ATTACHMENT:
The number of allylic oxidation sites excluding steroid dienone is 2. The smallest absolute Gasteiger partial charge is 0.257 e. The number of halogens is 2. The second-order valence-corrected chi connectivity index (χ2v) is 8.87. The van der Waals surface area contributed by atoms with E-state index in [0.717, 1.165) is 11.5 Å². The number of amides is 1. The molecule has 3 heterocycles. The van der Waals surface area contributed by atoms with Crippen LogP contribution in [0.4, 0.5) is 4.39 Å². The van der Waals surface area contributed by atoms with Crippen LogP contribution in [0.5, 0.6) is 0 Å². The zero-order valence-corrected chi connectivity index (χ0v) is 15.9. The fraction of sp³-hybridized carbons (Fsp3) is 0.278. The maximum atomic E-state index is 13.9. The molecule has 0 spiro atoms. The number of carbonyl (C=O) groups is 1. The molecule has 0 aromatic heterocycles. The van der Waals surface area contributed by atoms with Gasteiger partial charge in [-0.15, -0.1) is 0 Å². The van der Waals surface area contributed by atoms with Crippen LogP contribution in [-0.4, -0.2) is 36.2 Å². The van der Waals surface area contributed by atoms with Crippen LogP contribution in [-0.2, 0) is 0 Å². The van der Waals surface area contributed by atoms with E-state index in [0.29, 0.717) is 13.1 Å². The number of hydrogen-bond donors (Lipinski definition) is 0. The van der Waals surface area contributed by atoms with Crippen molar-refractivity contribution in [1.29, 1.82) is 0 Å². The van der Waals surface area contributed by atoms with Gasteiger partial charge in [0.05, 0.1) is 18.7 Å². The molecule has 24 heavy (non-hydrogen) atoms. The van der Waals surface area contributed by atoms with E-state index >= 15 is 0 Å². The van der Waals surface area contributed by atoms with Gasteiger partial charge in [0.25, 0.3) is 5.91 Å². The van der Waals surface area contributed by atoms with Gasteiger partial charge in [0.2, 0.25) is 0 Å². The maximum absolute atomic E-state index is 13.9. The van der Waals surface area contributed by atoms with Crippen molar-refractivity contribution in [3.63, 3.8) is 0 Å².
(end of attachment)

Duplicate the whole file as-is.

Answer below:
The number of allylic oxidation sites excluding steroid dienone is 2. The smallest absolute Gasteiger partial charge is 0.257 e. The number of halogens is 2. The second-order valence-corrected chi connectivity index (χ2v) is 8.87. The van der Waals surface area contributed by atoms with E-state index in [0.717, 1.165) is 11.5 Å². The number of amides is 1. The molecule has 3 heterocycles. The van der Waals surface area contributed by atoms with Crippen LogP contribution in [0.4, 0.5) is 4.39 Å². The van der Waals surface area contributed by atoms with Crippen LogP contribution in [0.5, 0.6) is 0 Å². The zero-order valence-corrected chi connectivity index (χ0v) is 15.9. The fraction of sp³-hybridized carbons (Fsp3) is 0.278. The maximum atomic E-state index is 13.9. The molecule has 0 spiro atoms. The number of carbonyl (C=O) groups is 1. The molecule has 0 aromatic heterocycles. The van der Waals surface area contributed by atoms with Gasteiger partial charge in [-0.15, -0.1) is 0 Å². The van der Waals surface area contributed by atoms with Crippen LogP contribution in [-0.4, -0.2) is 36.2 Å². The van der Waals surface area contributed by atoms with Crippen LogP contribution in [-0.2, 0) is 0 Å². The van der Waals surface area contributed by atoms with E-state index in [0.29, 0.717) is 13.1 Å². The number of hydrogen-bond donors (Lipinski definition) is 0. The van der Waals surface area contributed by atoms with Crippen molar-refractivity contribution in [1.29, 1.82) is 0 Å². The van der Waals surface area contributed by atoms with Gasteiger partial charge in [0.05, 0.1) is 18.7 Å². The molecule has 24 heavy (non-hydrogen) atoms. The van der Waals surface area contributed by atoms with E-state index >= 15 is 0 Å². The van der Waals surface area contributed by atoms with Gasteiger partial charge in [0.25, 0.3) is 5.91 Å². The van der Waals surface area contributed by atoms with Gasteiger partial charge in [0.2, 0.25) is 0 Å². The maximum absolute atomic E-state index is 13.9. The van der Waals surface area contributed by atoms with Crippen molar-refractivity contribution in [3.63, 3.8) is 0 Å².